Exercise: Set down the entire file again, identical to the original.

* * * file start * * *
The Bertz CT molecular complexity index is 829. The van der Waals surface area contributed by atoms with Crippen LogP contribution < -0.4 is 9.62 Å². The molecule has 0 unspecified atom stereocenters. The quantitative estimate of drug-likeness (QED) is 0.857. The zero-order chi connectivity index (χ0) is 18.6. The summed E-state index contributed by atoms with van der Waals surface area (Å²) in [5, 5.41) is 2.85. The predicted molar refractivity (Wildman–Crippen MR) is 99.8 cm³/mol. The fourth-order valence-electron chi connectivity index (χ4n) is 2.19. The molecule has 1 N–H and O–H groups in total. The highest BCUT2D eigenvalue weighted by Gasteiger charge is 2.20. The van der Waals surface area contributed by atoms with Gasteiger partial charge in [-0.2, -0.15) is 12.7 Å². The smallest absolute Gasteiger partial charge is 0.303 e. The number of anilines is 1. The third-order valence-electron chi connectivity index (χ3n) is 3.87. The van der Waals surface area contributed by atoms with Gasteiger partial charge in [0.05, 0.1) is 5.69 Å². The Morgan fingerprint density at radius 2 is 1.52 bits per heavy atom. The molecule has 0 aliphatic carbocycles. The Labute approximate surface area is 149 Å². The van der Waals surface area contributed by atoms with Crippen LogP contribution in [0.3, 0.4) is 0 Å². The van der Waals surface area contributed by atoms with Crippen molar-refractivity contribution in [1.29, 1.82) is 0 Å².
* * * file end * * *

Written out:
The Bertz CT molecular complexity index is 829. The van der Waals surface area contributed by atoms with Crippen LogP contribution < -0.4 is 9.62 Å². The molecule has 0 unspecified atom stereocenters. The quantitative estimate of drug-likeness (QED) is 0.857. The zero-order chi connectivity index (χ0) is 18.6. The summed E-state index contributed by atoms with van der Waals surface area (Å²) in [5, 5.41) is 2.85. The predicted molar refractivity (Wildman–Crippen MR) is 99.8 cm³/mol. The fourth-order valence-electron chi connectivity index (χ4n) is 2.19. The molecule has 1 N–H and O–H groups in total. The highest BCUT2D eigenvalue weighted by Gasteiger charge is 2.20. The van der Waals surface area contributed by atoms with Gasteiger partial charge in [-0.2, -0.15) is 12.7 Å². The smallest absolute Gasteiger partial charge is 0.303 e. The number of anilines is 1. The third-order valence-electron chi connectivity index (χ3n) is 3.87. The van der Waals surface area contributed by atoms with Gasteiger partial charge in [0.05, 0.1) is 5.69 Å². The Morgan fingerprint density at radius 2 is 1.52 bits per heavy atom. The molecule has 0 aliphatic carbocycles. The Labute approximate surface area is 149 Å². The van der Waals surface area contributed by atoms with Crippen LogP contribution in [0.3, 0.4) is 0 Å². The van der Waals surface area contributed by atoms with Crippen molar-refractivity contribution in [1.29, 1.82) is 0 Å².